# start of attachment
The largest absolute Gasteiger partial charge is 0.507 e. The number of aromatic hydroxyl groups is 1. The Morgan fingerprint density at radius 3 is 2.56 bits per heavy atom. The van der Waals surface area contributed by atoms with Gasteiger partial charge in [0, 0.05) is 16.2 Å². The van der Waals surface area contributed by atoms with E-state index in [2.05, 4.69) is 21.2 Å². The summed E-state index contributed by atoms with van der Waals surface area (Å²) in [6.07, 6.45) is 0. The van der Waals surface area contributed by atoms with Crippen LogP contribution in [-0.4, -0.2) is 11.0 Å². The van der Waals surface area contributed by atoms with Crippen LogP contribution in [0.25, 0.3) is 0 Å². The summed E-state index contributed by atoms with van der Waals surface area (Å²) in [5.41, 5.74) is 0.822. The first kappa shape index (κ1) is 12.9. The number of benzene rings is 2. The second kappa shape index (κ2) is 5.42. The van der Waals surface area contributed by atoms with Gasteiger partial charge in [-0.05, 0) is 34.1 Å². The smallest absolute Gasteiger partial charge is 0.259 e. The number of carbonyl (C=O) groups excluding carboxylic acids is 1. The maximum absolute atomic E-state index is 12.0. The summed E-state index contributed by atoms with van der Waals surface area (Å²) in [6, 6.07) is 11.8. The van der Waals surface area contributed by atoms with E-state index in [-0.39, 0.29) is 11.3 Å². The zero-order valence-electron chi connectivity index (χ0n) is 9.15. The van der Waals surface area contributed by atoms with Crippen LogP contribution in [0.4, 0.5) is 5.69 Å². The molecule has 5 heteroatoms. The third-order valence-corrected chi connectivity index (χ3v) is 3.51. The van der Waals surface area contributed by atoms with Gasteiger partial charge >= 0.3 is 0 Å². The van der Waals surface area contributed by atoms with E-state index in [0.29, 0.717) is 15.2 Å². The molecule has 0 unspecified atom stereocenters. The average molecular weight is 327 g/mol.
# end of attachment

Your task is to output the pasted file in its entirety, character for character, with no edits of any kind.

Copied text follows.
The largest absolute Gasteiger partial charge is 0.507 e. The number of aromatic hydroxyl groups is 1. The Morgan fingerprint density at radius 3 is 2.56 bits per heavy atom. The van der Waals surface area contributed by atoms with Gasteiger partial charge in [0, 0.05) is 16.2 Å². The van der Waals surface area contributed by atoms with E-state index in [2.05, 4.69) is 21.2 Å². The summed E-state index contributed by atoms with van der Waals surface area (Å²) in [6.07, 6.45) is 0. The van der Waals surface area contributed by atoms with Crippen LogP contribution in [-0.4, -0.2) is 11.0 Å². The van der Waals surface area contributed by atoms with Crippen LogP contribution in [0.25, 0.3) is 0 Å². The summed E-state index contributed by atoms with van der Waals surface area (Å²) in [5.41, 5.74) is 0.822. The first kappa shape index (κ1) is 12.9. The number of benzene rings is 2. The second kappa shape index (κ2) is 5.42. The van der Waals surface area contributed by atoms with Gasteiger partial charge in [-0.05, 0) is 34.1 Å². The smallest absolute Gasteiger partial charge is 0.259 e. The number of carbonyl (C=O) groups excluding carboxylic acids is 1. The maximum absolute atomic E-state index is 12.0. The summed E-state index contributed by atoms with van der Waals surface area (Å²) in [6, 6.07) is 11.8. The van der Waals surface area contributed by atoms with E-state index in [-0.39, 0.29) is 11.3 Å². The zero-order valence-electron chi connectivity index (χ0n) is 9.15. The van der Waals surface area contributed by atoms with Crippen LogP contribution in [0.4, 0.5) is 5.69 Å². The molecule has 5 heteroatoms. The third-order valence-corrected chi connectivity index (χ3v) is 3.51. The van der Waals surface area contributed by atoms with Gasteiger partial charge >= 0.3 is 0 Å². The van der Waals surface area contributed by atoms with E-state index in [0.29, 0.717) is 15.2 Å². The molecule has 0 unspecified atom stereocenters. The average molecular weight is 327 g/mol.